Green Child Magazine

As an average man, honestly, I have no clue whether what Green Child Magazine has said is true, or if it’s just pseudo-science gobbledygook.

For me they might as well have just said letting your children use electronic devices is bad because an Evil Elf named Hafthor looks deep into your child soul and steals their social ability.1

The magazine continues:

When neural connections aren’t fired habitually, they eventually stop firing at all.

So what you’re saying is…

And I might have missed the point here, but essentially, what it sounds like they are saying is continued device usage is killing your child’s chances of being a functioning member of society.

Dare I fall into the trap of pitching my limited world view against “science”, but from my personal experience I was a child who would rather play Sonic than Soccer anyday, and although at the time I was quiet and shy, your choices as a child do not determine your future.

If you are a fat child, doesn’t mean you’re always destined to be that way.  Like losing fat you can work towards building confidence and doing activities that put you at the centre of attention.2

“Rules” for device usage with children

As you can see, I’m in the camp for a logical, moderate approach, rather than the hysterical “electronic devices are turning your children into brain-dead zombies”

But there are some “rules” to consider when letting your child use a device.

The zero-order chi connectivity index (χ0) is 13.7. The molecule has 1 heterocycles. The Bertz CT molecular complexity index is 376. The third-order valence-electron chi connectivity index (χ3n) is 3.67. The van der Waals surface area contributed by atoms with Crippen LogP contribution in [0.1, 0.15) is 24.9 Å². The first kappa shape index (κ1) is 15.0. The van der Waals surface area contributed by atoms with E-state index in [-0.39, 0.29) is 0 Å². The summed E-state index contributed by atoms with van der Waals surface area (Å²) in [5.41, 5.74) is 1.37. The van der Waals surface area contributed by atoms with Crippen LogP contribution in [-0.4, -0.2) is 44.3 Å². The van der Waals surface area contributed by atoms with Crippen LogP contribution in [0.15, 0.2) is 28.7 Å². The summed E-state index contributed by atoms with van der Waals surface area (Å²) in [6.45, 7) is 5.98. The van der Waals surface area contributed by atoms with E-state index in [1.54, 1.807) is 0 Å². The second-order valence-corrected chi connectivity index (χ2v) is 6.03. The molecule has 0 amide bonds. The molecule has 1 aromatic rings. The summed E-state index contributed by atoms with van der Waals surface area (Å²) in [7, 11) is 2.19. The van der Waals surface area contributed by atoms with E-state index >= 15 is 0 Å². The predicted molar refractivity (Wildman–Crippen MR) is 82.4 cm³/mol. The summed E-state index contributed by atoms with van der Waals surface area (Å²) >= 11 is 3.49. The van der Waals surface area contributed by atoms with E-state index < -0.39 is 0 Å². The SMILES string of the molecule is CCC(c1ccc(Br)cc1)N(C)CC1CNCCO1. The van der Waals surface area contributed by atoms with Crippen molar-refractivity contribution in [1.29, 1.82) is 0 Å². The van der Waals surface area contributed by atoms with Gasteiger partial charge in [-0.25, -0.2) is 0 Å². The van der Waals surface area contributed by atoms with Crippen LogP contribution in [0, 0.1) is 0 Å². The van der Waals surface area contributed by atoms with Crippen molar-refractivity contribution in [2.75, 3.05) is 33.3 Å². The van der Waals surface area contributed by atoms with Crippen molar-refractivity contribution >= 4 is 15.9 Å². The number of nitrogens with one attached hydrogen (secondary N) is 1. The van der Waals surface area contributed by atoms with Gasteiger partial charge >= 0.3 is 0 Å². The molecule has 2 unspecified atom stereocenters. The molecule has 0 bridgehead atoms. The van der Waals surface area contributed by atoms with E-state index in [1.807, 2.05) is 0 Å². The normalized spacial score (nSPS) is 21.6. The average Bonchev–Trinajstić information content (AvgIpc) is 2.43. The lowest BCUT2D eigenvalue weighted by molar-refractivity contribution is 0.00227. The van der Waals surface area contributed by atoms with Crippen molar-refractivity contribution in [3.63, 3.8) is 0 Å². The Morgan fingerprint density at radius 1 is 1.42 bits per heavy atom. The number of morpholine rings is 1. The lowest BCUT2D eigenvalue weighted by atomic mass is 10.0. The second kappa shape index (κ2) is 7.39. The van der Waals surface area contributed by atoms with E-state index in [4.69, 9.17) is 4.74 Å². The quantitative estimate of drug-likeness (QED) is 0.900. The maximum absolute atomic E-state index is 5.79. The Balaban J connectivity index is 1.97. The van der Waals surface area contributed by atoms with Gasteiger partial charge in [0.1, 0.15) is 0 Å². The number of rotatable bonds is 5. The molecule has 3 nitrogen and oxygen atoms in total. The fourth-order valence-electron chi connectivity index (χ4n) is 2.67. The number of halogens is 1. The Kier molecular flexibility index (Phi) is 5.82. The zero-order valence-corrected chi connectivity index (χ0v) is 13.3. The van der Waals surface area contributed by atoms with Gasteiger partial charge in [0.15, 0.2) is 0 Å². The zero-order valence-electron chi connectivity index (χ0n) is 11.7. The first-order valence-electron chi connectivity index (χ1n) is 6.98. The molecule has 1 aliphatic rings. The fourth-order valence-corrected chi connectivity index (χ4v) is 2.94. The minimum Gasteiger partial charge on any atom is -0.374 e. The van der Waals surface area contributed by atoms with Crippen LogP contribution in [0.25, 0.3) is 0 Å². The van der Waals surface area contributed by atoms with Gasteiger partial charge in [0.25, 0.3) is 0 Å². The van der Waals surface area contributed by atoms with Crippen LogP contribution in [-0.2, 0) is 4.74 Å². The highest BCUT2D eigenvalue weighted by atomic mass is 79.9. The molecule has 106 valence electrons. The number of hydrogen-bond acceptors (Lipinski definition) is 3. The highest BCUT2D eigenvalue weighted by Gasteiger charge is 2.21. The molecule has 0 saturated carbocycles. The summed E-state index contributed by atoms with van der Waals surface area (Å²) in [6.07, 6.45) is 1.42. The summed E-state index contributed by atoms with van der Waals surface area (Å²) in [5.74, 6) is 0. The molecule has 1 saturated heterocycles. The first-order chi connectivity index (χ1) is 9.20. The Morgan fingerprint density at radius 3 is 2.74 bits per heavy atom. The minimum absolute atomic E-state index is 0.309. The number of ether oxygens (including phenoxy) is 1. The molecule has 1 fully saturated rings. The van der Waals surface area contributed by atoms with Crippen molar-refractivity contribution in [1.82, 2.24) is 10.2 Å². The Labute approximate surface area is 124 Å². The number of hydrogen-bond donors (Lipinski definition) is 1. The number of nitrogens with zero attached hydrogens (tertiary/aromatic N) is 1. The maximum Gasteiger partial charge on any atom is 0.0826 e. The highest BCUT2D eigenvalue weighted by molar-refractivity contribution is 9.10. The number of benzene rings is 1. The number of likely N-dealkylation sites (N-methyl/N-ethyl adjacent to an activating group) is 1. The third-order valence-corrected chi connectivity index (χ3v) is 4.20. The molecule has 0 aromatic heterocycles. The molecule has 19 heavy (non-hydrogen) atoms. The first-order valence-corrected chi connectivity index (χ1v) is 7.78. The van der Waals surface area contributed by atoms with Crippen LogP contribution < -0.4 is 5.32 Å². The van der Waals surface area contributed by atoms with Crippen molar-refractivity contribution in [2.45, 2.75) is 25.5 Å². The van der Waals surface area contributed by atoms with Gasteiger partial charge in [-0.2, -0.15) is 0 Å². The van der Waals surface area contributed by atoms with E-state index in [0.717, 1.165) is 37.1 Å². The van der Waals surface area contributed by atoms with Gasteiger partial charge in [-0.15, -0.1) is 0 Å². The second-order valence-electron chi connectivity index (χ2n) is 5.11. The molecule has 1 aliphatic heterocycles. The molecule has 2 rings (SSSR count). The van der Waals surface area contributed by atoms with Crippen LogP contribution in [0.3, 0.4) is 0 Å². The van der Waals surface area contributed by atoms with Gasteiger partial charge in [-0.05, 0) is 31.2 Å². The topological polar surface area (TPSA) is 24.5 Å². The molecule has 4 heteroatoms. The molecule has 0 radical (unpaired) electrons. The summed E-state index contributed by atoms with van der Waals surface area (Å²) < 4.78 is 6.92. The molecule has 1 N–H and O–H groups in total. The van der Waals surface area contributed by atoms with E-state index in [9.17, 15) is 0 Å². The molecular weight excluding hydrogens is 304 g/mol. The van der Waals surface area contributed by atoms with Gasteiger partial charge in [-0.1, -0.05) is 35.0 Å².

Don’t use devices to keep them quiet

Your kid may be getting under your feet and won’t shut up, but don’t give them your phone as a default response to keep them quiet.

This is only teaching them if they make a load of fuss and noise, they can get their iPad.

Another way kids are being appeased is by saying they are bored.  This doesn’t mean you should automatically submit and give them the device.

Some parents seem to be scared of ever allowing their child to experience boredom.  You can’t keep them entertained 24/7, besides a bit of tedium can only do them good.3

Actually do stuff with your kids

In the evening it’s tempting to just veg out, after all, you’ve completed a day working, by yourself, commuting, by yourself and eating, by yourself, naturally you’re going to want a little “me time”.

But your kids being interested in you won’t last forever.

Don’t waste that opportunity by pacifying them with the flashy magic book, actually do stuff with them:

  • Kick/throw a ball about
  • Be interested in playing with them
  • Ask them about a toy
  • Read books